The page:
MELISSA BLOCK, HOST:
A nearly miraculous outcome. That's what U.S. Bankruptcy Judge Stephen Rhodes said today as he approved Detroit's plan to wipe out about three-quarters of its unsecured debt. That's more than 7 billion dollars. Rhodes said it gives the city a fresh start, and he praised Kevyn Orr, the state-appointed emergency manager, who led Detroit through the contentious bankruptcy process. Mr. Orr, in turn, praised all the players involved.
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KEVYN ORR: Coming together, through a difficult, but managed, judicial process, to get a result that's for the benefit of the citizens of Detroit, the region and the state.
BLOCK: Much of that managed process occurred in closed-door mediation sessions where Detroit reached key settlements with major creditors. It was dubbed the grand bargain - a most unusual arrangement where private foundations and corporations are preserving Detroit's art collection by helping pay retirees' pensions, on the condition the art would not be sold. NPR's Elizabeth Blair reports on that key component of the grand bargain.
ELIZABETH BLAIR, BYLINE: Motor city, the cradle of the once-thriving American automobile industry, has one of the country's greatest art collections. In part because of the vast wealth that industry created. When Detroit declared bankruptcy last year, art was its marquee asset, and some creditors insisted it was fair game. Detroit's creditors include financial institutions, as well as retirees living on pensions. The outcry over a possible fire sale of the art was loud and immediate from the art world and Detroiters who take pride in the city's historic museum. The Detroit Institute of Arts, or DIA, a federal mediator in the bankruptcy proceedings, had an idea. Maybe the foundations and wealthy donors wanting to shield the art, would be willing to rescue the pensions in the process. Several foundations came forward. Kresge contributed a hundred million dollars. Ford contributed a hundred and twenty-five million.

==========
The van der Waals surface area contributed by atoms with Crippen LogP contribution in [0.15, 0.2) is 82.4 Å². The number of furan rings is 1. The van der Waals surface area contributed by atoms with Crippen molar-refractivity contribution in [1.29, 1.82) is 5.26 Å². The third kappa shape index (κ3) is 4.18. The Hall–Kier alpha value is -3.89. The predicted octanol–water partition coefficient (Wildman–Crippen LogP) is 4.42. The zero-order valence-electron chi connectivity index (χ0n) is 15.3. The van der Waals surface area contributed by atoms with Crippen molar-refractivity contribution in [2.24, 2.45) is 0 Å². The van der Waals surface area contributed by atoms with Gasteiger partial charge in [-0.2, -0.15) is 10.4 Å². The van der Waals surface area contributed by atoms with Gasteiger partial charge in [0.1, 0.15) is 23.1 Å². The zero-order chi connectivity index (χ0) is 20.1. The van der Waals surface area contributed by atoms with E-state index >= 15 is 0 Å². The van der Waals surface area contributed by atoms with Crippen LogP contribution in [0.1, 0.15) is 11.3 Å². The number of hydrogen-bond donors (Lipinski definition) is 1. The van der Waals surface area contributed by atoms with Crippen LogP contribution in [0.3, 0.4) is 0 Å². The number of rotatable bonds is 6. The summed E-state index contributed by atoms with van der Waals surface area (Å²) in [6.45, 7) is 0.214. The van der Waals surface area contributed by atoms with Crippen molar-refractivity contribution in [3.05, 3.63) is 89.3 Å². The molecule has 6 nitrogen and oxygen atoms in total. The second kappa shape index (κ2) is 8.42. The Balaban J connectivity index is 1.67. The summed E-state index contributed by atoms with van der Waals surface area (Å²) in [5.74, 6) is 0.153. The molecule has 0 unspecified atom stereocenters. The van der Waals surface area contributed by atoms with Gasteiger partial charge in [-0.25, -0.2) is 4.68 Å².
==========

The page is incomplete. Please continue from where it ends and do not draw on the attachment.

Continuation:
DARREN WALKER: We were interested in solving the problem. And the problem needed a big response.
BLAIR: Darren Walker, the Ford Foundation president, says the grand bargain does just what a plan is supposed to do - look to the future.
WALKER: Every great city has a great cultural institution. So it's impossible to imagine a future great Detroit without a future great DIA.
BLAIR: Here's how it's supposed to work. A newly created entity, called the Foundation for Detroit's Future, will take the money from the foundations and funnel it through to the city, which will use it to pay the pension funds. Twelve foundations committed a total of 366 million dollars over 20 years. In addition, the DIA has contributed to a hundred million. Mariam Noland, president of the Community Foundation for Southeast Michigan, will lead the Foundation for Detroit Future. She says it's the result of work by many different players - federal mediators, lawyers, pensioners and the city.
MARIAM NOLAND: Everybody came together and compromised in an unheard-of way. Was everybody satisfied? No. But did they all, finally, step up and say, for the good of all, this is what has to happen. This is what has to happen for the art, for people and for the city.
BLAIR: But it is just one piece of a very large, complicated problem facing Detroit moving forward. June Thomas, a Professor of urban planning at the University of Michigan, says Detroiters have been very anxious as the city began to cut basic services.
JUNE THOMAS: The street lights were off. The police and the fire were overstretched. The schools were being closed or consolidated. It seemed as if the city was dying.
BLAIR: Today's approval will keep prized artworks on the walls. Pensioners will take smaller cuts. But, June Thomas says, profound imbalances between Detroit's needs and its revenue, remain. Solving those will likely take an even grander bargain. Elizabeth Blair, NPR News. Transcript provided by NPR, Copyright NPR.